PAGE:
Here’s how Wolfe came to those numbers.

When Bill’s daughter starts college in 2022, the annual cost, adjusted for inflation, will be more than $40,000. For four years, the total cost would be $175,238.

That’s where savings can come in, but it’s a big nut to swallow. As Wolfe said, Bill would need to start saving $766 per month through 2024.

That’s a lot to save, but saving now is better than raiding other funds later.

Wolfe said in order to avoid using retirement assets to fund college, it will be necessary to reduce personal living expenses, borrow or find some other means of tackling this cost, Wolfe said.

“This may come in the form of scholarships, gifts and/or financial aid,” Wolfe said.

He does have an ace in his back pocket.

His bonus is variable — up to $23,000 per year — but Wolfe only put a bonus amount of $5,000 a year in the plan. So if the bigger bonuses come in, that will make a huge difference.


Bill maintains umbrella liability insurance policy in the amount of $5 million.

Excess liability or umbrella coverage provides protection against large personal liability claims, Wolfe said. The coverage supplements Bill’s underlying auto and homeowner policies.

Wolfe recommends investors have sufficient coverage to protect their personal net worth and pay for the potential costs of litigation to defend against a claim.

Based on his net worth, Wolfe said, Bill really only needs $1 million of umbrella coverage.

Reducing coverage could save him $500 or more a year — money that can be redirected to his other savings goals.
Bill also needs to take a look at his estate planning documents.

He last did his documents in 2010, including a will and a health care directive/living will.

The documents name his sister as his power of attorney, trustee and also as his daughter’s guardian. When his daughter turns age 30, Bill plans to revise his documents to name his daughter.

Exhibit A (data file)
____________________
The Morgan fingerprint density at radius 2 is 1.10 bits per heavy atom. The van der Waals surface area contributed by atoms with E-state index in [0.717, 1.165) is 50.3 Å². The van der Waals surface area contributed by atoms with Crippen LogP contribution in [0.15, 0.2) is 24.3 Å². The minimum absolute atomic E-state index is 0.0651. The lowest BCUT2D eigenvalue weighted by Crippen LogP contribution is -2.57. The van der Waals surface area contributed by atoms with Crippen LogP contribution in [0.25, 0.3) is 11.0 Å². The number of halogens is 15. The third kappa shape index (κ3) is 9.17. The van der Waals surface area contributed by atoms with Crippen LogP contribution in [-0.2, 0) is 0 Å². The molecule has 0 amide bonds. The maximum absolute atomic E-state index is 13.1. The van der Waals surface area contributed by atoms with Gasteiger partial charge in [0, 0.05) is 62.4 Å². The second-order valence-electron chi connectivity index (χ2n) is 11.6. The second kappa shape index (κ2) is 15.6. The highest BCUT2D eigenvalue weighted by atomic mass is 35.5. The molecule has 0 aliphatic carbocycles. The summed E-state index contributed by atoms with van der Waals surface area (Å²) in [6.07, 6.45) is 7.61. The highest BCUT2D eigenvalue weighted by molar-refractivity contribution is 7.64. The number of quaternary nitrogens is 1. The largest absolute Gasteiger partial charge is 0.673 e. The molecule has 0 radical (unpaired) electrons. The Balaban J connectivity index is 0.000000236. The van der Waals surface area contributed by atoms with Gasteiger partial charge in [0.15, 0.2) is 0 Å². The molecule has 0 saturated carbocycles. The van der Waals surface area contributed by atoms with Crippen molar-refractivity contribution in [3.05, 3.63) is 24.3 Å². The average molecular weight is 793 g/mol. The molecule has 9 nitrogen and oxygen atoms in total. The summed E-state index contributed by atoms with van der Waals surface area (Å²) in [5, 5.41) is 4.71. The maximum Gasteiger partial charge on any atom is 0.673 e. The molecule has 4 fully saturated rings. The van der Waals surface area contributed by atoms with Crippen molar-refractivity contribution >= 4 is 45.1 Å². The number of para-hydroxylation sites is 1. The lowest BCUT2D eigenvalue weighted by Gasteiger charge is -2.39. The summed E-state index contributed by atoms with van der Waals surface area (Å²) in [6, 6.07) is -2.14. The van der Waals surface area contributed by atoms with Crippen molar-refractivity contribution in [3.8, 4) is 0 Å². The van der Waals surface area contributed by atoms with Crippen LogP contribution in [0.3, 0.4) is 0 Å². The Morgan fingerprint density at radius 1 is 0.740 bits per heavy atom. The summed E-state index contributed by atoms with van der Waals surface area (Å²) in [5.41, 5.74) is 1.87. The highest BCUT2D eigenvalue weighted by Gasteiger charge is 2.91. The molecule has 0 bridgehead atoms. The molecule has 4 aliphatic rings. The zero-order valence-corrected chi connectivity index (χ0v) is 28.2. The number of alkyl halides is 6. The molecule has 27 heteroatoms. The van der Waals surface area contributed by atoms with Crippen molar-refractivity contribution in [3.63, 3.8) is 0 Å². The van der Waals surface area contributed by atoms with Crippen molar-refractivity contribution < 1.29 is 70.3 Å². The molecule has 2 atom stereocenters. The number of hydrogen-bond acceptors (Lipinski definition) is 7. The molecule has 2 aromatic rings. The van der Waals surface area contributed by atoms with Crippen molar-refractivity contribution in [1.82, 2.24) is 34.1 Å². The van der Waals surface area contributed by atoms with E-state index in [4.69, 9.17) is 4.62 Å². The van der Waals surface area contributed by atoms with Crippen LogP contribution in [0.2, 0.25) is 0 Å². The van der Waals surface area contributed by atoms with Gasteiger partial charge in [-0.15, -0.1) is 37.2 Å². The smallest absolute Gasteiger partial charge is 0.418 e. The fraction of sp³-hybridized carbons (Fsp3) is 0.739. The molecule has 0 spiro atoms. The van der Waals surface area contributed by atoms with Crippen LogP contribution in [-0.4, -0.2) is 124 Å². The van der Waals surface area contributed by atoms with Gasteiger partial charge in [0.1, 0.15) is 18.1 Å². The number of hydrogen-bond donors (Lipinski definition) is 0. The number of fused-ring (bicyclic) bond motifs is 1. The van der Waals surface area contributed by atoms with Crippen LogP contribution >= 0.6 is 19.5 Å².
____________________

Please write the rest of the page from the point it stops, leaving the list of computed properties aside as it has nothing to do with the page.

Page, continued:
“It appears that Bill is on top of this very important aspect of his overall financial plan,” Wolfe said. “We recommend that you review your estate planning documents at least every five years, or more often in the event something changes that creates the need to update them.”

Money makeovers offered by should be treated as general advice about personal finance and money decisions. Before you make any changes to your personal financial plan, see a professional who can consider your entire financial situation. If you’d like a free money makeover, email .

Net Worth:


  • Checking: $19,000
  • Daughter’s checking: $4,000
  • Savings: $250
  • 401(k) plan: $40,000
  • IRAs: $566,000
  • Primary Home: $325,000
  • Personal Property: $35,000


Total Assets: $989,250


  • Mortgage: $197,000


Total Liabilities: $197,000
Total Net Worth: $792,250


Annual Income:

  • Salary: $103,000
  • Bonus: $23,000


Monthly Expenses:

  • Income Taxes: $1,820
  • Housing: $2,516
  • Utilities: $321
  • Food: $430
  • Child Support: $386
  • Child care: $70
  • Personal Care: $90
  • Transportation: $200
  • Medical: $412
  • Insurances: $52
  • Entertainment: $40
  • Charity: $40
  • Gifts: $30
  • Misc.: $50